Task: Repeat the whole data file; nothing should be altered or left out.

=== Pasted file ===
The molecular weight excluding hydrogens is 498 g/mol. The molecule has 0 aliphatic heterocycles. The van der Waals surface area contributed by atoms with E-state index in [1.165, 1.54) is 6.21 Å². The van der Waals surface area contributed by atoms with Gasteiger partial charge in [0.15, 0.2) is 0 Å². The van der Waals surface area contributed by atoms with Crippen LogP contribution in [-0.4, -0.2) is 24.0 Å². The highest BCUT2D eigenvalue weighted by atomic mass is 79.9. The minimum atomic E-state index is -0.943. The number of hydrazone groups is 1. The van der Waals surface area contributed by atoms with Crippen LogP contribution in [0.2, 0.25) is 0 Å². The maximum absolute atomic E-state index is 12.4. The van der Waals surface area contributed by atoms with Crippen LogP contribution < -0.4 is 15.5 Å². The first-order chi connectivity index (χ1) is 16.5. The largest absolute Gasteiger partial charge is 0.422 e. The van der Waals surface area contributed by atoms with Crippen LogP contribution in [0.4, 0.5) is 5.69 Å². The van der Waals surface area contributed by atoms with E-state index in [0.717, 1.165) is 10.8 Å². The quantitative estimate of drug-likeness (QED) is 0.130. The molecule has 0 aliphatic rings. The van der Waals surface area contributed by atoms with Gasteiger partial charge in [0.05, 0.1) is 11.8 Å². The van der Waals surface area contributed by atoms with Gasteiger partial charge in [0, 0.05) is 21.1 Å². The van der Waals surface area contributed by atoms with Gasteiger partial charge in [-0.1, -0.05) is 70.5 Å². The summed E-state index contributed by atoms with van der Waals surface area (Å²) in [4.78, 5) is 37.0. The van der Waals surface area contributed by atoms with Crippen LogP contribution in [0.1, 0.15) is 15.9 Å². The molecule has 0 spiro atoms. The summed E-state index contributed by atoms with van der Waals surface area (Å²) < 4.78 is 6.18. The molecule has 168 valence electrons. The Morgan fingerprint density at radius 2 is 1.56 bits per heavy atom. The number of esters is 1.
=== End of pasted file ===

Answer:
The molecular weight excluding hydrogens is 498 g/mol. The molecule has 0 aliphatic heterocycles. The van der Waals surface area contributed by atoms with E-state index in [1.165, 1.54) is 6.21 Å². The van der Waals surface area contributed by atoms with Gasteiger partial charge in [0.15, 0.2) is 0 Å². The van der Waals surface area contributed by atoms with Crippen LogP contribution in [-0.4, -0.2) is 24.0 Å². The highest BCUT2D eigenvalue weighted by atomic mass is 79.9. The minimum atomic E-state index is -0.943. The number of hydrazone groups is 1. The van der Waals surface area contributed by atoms with Crippen LogP contribution in [0.2, 0.25) is 0 Å². The maximum absolute atomic E-state index is 12.4. The van der Waals surface area contributed by atoms with Crippen LogP contribution < -0.4 is 15.5 Å². The first-order chi connectivity index (χ1) is 16.5. The largest absolute Gasteiger partial charge is 0.422 e. The van der Waals surface area contributed by atoms with Crippen LogP contribution in [0.4, 0.5) is 5.69 Å². The van der Waals surface area contributed by atoms with E-state index in [0.717, 1.165) is 10.8 Å². The quantitative estimate of drug-likeness (QED) is 0.130. The molecule has 0 aliphatic rings. The van der Waals surface area contributed by atoms with Gasteiger partial charge in [0.05, 0.1) is 11.8 Å². The van der Waals surface area contributed by atoms with Gasteiger partial charge in [0, 0.05) is 21.1 Å². The van der Waals surface area contributed by atoms with Gasteiger partial charge in [-0.1, -0.05) is 70.5 Å². The summed E-state index contributed by atoms with van der Waals surface area (Å²) in [4.78, 5) is 37.0. The van der Waals surface area contributed by atoms with Crippen LogP contribution in [0.1, 0.15) is 15.9 Å². The molecule has 0 spiro atoms. The summed E-state index contributed by atoms with van der Waals surface area (Å²) < 4.78 is 6.18. The molecule has 168 valence electrons. The Morgan fingerprint density at radius 2 is 1.56 bits per heavy atom. The number of esters is 1.